At ALA/CLA, Sirsi Corp. continued its push to promote its new Sirsi Rooms product. Debuted at ALA Midwinter this past January, it aims to be a Context Management Solution, allowing libraries to create and provide access to collections of selected information organized by subject category or discipline. Sirsi Rooms includes a user-friendly interface that allows nontechnical librarians to create and maintain these virtual collections, and includes an OpenURL resolver and metasearch as part of its technical underpinnings.
Sirsi's announced a partnership with Relias International to integrate the Relias Enterprise interlibrary loan module into Unicorn. Interlibrary loan has long been the neglected stepchild of library automation. Though one of the most complex and labor-intensive units of a library and most sorely in need of streamlined automation, interlibrary loan has been included in integrated library systems only as an afterthought. Through this partnership with Relias, Sirsi takes a big step toward filling this gap.
Sirsi also made public that it will be incorporating the RetrievalWare search engine from Convera Technology to its Hyperion Digital Media Archive. Hyperion allows libraries to create digital collections of nonbook materials such as photographs, maps, documents, and sound or video clips. The search and retrieval technologies from Convera will add new functionality to Hyperion, including enhanced search features, multilingual support, and cross-language searching.
Some of the new sales that Sirsi announced at the conference included the Atlanta-Fulton Public Library, adding to Sirsi's virtual monopoly of public libraries in Georgia; the INFOhio consortium of school libraries in Ohio; the Charleston (S.C.) Public Library; and the University of Manitoba.
With Geac's headquarters in Markham, just a few miles from Toronto, this company was on its home turf. Geac, a large corporation offering enterprise software for a number of business sectors, continues to support its library systems division even though it represents a very small segment of the company's overall business. Geac Library Solutions supports a number of legacy library automation systems, including PLUS and ADVANCE, while promoting its next-generation system, Vubis Smart. The customer base of libraries running ADVANCE and PLUS is large, but rapidly dwindling. While the company enjoys some new sales abroad, it rarely makes new sales in North America. At this conference, Geac's promotion of Vubis Smart remained relatively low-key; its full-blown launch in North America is expected in the near future. It remains to be seen whether Geac can revitalize its presence in the North American library automation market.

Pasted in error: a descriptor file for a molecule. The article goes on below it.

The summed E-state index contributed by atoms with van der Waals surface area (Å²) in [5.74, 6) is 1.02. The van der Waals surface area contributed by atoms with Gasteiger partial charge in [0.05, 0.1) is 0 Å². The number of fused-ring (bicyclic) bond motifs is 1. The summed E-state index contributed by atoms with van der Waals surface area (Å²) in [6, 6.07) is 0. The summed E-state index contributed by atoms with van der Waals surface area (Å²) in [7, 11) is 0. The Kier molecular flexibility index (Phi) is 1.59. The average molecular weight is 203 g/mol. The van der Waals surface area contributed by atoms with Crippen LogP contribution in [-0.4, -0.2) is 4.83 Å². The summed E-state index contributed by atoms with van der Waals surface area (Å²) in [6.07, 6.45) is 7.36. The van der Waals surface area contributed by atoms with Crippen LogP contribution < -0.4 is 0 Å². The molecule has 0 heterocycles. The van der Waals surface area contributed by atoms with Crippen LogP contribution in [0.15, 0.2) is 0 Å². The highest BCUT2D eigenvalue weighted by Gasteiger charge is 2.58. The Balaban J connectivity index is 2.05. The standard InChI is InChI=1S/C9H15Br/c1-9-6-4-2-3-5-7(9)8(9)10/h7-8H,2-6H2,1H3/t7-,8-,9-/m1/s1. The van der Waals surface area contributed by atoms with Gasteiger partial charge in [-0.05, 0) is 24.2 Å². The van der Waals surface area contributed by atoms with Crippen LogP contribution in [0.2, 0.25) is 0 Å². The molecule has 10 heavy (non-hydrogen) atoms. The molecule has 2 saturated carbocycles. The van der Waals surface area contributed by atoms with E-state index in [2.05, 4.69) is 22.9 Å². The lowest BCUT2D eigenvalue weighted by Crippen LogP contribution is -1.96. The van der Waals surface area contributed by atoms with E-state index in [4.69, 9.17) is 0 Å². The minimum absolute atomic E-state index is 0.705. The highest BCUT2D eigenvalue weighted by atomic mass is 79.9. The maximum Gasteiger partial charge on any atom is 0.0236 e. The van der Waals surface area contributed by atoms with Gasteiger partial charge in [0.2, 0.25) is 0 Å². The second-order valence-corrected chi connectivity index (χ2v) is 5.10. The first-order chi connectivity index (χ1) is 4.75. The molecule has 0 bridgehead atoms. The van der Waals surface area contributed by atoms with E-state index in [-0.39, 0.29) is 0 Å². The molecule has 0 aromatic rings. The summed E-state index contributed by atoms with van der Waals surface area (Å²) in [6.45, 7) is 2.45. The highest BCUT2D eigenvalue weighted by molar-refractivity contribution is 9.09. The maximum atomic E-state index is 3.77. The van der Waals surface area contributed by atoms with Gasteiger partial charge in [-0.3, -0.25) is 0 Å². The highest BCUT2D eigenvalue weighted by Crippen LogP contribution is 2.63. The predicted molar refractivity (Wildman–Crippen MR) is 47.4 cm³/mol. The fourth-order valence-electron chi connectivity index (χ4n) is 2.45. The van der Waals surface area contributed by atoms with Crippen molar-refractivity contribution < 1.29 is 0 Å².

Innovative Interfaces, in addition to promoting its Millennium automation system, brought news related to some of its new products. The company recently developed Electronic Resource Management, an application that provides access to digital content to which the library subscribes and manages the licenses associated with those subscriptions. This product can be integrated with Millennium or can be run as a stand-alone application if the library uses another automation system. Ohio State University recently put Electronic Resource Management into production.
Innovative announced its participation in Shibboleth, a project associated with the Internet2 Middleware Architecture Committee for Education. Shibboleth provides an infrastructure for authentication and authorization across multiple organizations, and stands as the likely successor to the existing IP-based authentication processes that currently dominate in providing controlled access to licensed content.
Finally, Innovative announced the incorporation of new e-commerce features in Millennium, providing a secure method for library users to make payments for fees, fines, or donations. Innovative plans to make this feature available in Millennium by the end of the year.
Endeavor Information Systems announced a new product called the Course Content Integrator, a new partnership with Luna Imaging, an expanded list of book and serial vendors certified for exchanging ordering transactions through EDI, and new contracts for its Voyager library management system.
As more colleges and universities adopt course management systems such as those from WebCT and Blackboard, the need arises for tools that provide access to library-based resources. The Course Content Integrator fulfills this need, taking advantage of ENCompass to provide relevant searches and durable links to specific electronic articles or other items of content.